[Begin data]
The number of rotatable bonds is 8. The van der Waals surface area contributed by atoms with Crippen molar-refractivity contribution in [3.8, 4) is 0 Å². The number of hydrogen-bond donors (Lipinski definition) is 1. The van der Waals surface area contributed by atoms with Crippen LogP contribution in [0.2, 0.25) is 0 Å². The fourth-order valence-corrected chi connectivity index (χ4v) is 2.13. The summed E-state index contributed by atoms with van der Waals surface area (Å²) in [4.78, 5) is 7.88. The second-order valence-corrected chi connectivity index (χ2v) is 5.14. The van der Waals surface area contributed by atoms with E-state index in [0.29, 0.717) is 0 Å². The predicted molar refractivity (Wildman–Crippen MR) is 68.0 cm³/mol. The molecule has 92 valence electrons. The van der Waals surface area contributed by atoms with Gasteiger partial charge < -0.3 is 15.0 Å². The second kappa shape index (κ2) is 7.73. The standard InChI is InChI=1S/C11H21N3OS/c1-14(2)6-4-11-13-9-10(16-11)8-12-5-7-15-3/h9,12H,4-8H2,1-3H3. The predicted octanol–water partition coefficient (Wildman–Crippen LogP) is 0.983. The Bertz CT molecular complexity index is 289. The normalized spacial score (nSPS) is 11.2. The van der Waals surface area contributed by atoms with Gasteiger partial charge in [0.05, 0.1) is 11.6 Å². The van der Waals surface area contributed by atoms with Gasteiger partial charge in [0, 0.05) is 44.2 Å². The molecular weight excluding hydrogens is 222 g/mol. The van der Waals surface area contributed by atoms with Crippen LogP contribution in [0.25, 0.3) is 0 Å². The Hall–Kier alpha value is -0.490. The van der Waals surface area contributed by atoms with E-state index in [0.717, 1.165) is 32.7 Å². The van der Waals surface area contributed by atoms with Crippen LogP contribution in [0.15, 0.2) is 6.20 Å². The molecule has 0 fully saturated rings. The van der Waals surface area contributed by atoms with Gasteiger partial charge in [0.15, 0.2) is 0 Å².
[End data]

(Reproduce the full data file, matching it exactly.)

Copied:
The number of rotatable bonds is 8. The van der Waals surface area contributed by atoms with Crippen molar-refractivity contribution in [3.8, 4) is 0 Å². The number of hydrogen-bond donors (Lipinski definition) is 1. The van der Waals surface area contributed by atoms with Crippen LogP contribution in [0.2, 0.25) is 0 Å². The fourth-order valence-corrected chi connectivity index (χ4v) is 2.13. The summed E-state index contributed by atoms with van der Waals surface area (Å²) in [4.78, 5) is 7.88. The second-order valence-corrected chi connectivity index (χ2v) is 5.14. The van der Waals surface area contributed by atoms with E-state index in [0.29, 0.717) is 0 Å². The predicted molar refractivity (Wildman–Crippen MR) is 68.0 cm³/mol. The molecule has 92 valence electrons. The van der Waals surface area contributed by atoms with Gasteiger partial charge < -0.3 is 15.0 Å². The second kappa shape index (κ2) is 7.73. The standard InChI is InChI=1S/C11H21N3OS/c1-14(2)6-4-11-13-9-10(16-11)8-12-5-7-15-3/h9,12H,4-8H2,1-3H3. The predicted octanol–water partition coefficient (Wildman–Crippen LogP) is 0.983. The Bertz CT molecular complexity index is 289. The normalized spacial score (nSPS) is 11.2. The van der Waals surface area contributed by atoms with Gasteiger partial charge in [0.05, 0.1) is 11.6 Å². The van der Waals surface area contributed by atoms with Gasteiger partial charge in [0, 0.05) is 44.2 Å². The molecular weight excluding hydrogens is 222 g/mol. The van der Waals surface area contributed by atoms with Crippen LogP contribution in [0.25, 0.3) is 0 Å². The Hall–Kier alpha value is -0.490. The van der Waals surface area contributed by atoms with E-state index in [0.717, 1.165) is 32.7 Å². The van der Waals surface area contributed by atoms with Crippen LogP contribution in [0.15, 0.2) is 6.20 Å². The molecule has 0 fully saturated rings. The van der Waals surface area contributed by atoms with Gasteiger partial charge in [0.15, 0.2) is 0 Å².